I get using it locally, as I think WCAX figures most people would either know or easily find out who he is. I've decided I also would have used his name in the local paper, as the same rules apply.

But as for the Chicago Sun-Times, I don't know. I'm hoping Kyle Koster will come over and join in the debate here (although I was a bit of a douche in my initial comment there and have apologized for that). Of the five sources I can find who have written about this story (including us), only he used the name. Kyle responded on his blog that the name was right in the broadcast, and I have responded that I don't think leaving the kid's name out diminishes the story in any way.

As for putting kids in a bubble, MeatSaber, I'm not sure how not putting the kid's name out there for possible national ridicule is the same. This is not your kid tripping and falling into the pool at your neighbor's house and you catching it on your cell phone. This is his name being put out there in conjunction with Leon Lett and Bill Buckner -- two professional athletes who probably didn't deserve the crap they caught.

posted by wfrazerjr at 06:29 PM on September 30

naming the kid really isn't much of an issue...what difference does it matter if I know his name? The people in his town already know.

Silly plays like this happen all the time, even in the pro's. So, I'm thinking the kid will get over it, though he will get shit from his friends for the rest of his life, especially if this loss has any influence on playoff possibilities.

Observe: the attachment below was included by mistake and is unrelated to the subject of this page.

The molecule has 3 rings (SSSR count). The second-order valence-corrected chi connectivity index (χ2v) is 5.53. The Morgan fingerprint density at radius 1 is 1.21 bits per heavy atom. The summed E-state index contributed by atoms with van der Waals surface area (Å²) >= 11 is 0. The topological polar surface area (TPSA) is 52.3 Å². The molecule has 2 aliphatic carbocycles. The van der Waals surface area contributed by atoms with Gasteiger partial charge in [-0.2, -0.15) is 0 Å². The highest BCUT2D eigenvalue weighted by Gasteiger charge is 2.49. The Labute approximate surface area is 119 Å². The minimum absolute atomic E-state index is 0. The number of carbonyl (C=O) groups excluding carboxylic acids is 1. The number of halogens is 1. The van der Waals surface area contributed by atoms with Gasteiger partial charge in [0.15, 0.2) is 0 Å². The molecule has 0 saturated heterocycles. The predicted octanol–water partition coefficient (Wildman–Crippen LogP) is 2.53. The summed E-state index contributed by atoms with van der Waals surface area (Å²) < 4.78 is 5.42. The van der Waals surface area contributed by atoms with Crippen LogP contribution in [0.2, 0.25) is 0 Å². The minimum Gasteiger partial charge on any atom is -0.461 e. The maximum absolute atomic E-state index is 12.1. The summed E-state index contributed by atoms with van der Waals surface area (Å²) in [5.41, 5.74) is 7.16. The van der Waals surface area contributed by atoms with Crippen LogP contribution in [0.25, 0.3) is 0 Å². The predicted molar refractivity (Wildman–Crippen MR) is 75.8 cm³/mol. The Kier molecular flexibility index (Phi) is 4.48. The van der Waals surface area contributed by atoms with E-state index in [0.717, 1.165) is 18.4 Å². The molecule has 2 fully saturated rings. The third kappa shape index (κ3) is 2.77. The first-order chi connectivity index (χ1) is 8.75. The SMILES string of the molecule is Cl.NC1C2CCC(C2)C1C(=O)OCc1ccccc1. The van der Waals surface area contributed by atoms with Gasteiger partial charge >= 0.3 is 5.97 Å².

(on a personal note, I still get crap from High School friends for a stupid play I did in a game that we won! Jimmy Carter was President at the time, so friends can have a long memory. No one else remembered in a week.)

posted by dviking at 06:41 PM on September 30

That was my experience from the popesquatter thing, too. I was famous for 36 hours. A week later I had to go out of my way to tell people I was famous and carry newspaper clippings with me for proof, which sucked.

posted by rcade at 07:06 PM on September 30

Naw... You were famous for at least 48 hours.

I think you should use the kids name, but admittedly, this is a little harder to swallow in the YouTube era, where fame and infamy are immediate and wide spread. '

However, that's a bit of an unusual play and I don't think the kid catches holy hell for it. Most of us didn't really know the letter of rule either it seems. Of course, if he keeps most of his high school friends, he'll be reminded of it weekly for the rest of his life. (I kicked a big piece of dogshit once, by accident, while wearing sandles 10 years ago. I was reminded of it again last weekend. Good guys.)

posted by WeedyMcSmokey at 10:29 PM on September 30